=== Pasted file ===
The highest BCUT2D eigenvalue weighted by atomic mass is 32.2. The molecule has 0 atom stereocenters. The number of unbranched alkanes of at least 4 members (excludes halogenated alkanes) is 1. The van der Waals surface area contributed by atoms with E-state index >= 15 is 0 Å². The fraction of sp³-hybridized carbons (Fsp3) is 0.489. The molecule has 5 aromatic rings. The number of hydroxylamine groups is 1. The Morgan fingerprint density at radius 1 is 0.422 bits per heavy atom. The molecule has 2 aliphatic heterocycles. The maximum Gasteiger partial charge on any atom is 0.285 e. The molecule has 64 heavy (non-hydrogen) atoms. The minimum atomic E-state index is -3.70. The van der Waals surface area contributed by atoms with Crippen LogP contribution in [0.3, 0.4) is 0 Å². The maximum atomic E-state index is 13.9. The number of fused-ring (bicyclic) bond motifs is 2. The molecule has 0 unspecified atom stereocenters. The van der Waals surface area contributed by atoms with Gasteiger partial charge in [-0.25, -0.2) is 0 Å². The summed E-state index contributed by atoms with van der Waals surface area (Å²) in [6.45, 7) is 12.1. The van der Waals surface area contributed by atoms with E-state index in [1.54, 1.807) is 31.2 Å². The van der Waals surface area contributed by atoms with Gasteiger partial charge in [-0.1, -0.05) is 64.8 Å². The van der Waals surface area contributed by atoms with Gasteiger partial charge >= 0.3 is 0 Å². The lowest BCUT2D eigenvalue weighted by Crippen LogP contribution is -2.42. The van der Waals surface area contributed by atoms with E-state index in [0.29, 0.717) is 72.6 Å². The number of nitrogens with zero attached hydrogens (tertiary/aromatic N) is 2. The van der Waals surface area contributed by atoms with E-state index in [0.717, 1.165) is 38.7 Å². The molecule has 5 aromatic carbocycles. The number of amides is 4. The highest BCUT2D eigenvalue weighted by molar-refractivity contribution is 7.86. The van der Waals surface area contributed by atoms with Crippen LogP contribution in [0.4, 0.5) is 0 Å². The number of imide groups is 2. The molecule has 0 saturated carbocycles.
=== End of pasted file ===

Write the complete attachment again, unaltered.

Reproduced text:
The highest BCUT2D eigenvalue weighted by atomic mass is 32.2. The molecule has 0 atom stereocenters. The number of unbranched alkanes of at least 4 members (excludes halogenated alkanes) is 1. The van der Waals surface area contributed by atoms with E-state index >= 15 is 0 Å². The fraction of sp³-hybridized carbons (Fsp3) is 0.489. The molecule has 5 aromatic rings. The number of hydroxylamine groups is 1. The Morgan fingerprint density at radius 1 is 0.422 bits per heavy atom. The molecule has 2 aliphatic heterocycles. The maximum Gasteiger partial charge on any atom is 0.285 e. The molecule has 64 heavy (non-hydrogen) atoms. The minimum atomic E-state index is -3.70. The van der Waals surface area contributed by atoms with Crippen LogP contribution in [0.3, 0.4) is 0 Å². The maximum atomic E-state index is 13.9. The number of fused-ring (bicyclic) bond motifs is 2. The molecule has 0 unspecified atom stereocenters. The van der Waals surface area contributed by atoms with Gasteiger partial charge in [-0.25, -0.2) is 0 Å². The summed E-state index contributed by atoms with van der Waals surface area (Å²) in [6.45, 7) is 12.1. The van der Waals surface area contributed by atoms with E-state index in [1.54, 1.807) is 31.2 Å². The van der Waals surface area contributed by atoms with Gasteiger partial charge in [-0.1, -0.05) is 64.8 Å². The van der Waals surface area contributed by atoms with Gasteiger partial charge >= 0.3 is 0 Å². The lowest BCUT2D eigenvalue weighted by Crippen LogP contribution is -2.42. The van der Waals surface area contributed by atoms with E-state index in [0.29, 0.717) is 72.6 Å². The number of nitrogens with zero attached hydrogens (tertiary/aromatic N) is 2. The van der Waals surface area contributed by atoms with E-state index in [0.717, 1.165) is 38.7 Å². The molecule has 5 aromatic carbocycles. The number of amides is 4. The highest BCUT2D eigenvalue weighted by molar-refractivity contribution is 7.86. The van der Waals surface area contributed by atoms with Crippen LogP contribution in [0.4, 0.5) is 0 Å². The number of imide groups is 2. The molecule has 0 saturated carbocycles.